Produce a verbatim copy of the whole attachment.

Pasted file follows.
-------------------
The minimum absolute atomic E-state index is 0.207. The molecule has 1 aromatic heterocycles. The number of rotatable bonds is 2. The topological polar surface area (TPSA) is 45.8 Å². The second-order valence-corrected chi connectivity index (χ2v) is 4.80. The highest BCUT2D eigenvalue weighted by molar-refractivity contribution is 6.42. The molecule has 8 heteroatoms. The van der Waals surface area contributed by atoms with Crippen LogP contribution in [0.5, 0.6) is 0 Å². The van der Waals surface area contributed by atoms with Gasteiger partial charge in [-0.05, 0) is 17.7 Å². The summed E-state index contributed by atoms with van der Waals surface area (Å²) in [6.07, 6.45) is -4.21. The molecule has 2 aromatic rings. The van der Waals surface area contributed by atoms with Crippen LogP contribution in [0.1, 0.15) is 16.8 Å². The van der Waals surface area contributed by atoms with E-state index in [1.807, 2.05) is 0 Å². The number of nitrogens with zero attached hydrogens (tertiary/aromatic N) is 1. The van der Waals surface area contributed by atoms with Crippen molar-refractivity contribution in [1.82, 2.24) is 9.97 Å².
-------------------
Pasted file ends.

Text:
The minimum absolute atomic E-state index is 0.207. The molecule has 1 aromatic heterocycles. The number of rotatable bonds is 2. The topological polar surface area (TPSA) is 45.8 Å². The second-order valence-corrected chi connectivity index (χ2v) is 4.80. The highest BCUT2D eigenvalue weighted by molar-refractivity contribution is 6.42. The molecule has 8 heteroatoms. The van der Waals surface area contributed by atoms with Crippen LogP contribution in [0.5, 0.6) is 0 Å². The van der Waals surface area contributed by atoms with Gasteiger partial charge in [-0.05, 0) is 17.7 Å². The summed E-state index contributed by atoms with van der Waals surface area (Å²) in [6.07, 6.45) is -4.21. The molecule has 2 aromatic rings. The van der Waals surface area contributed by atoms with Crippen LogP contribution in [0.1, 0.15) is 16.8 Å². The van der Waals surface area contributed by atoms with E-state index in [1.807, 2.05) is 0 Å². The number of nitrogens with zero attached hydrogens (tertiary/aromatic N) is 1. The van der Waals surface area contributed by atoms with Crippen molar-refractivity contribution in [1.82, 2.24) is 9.97 Å².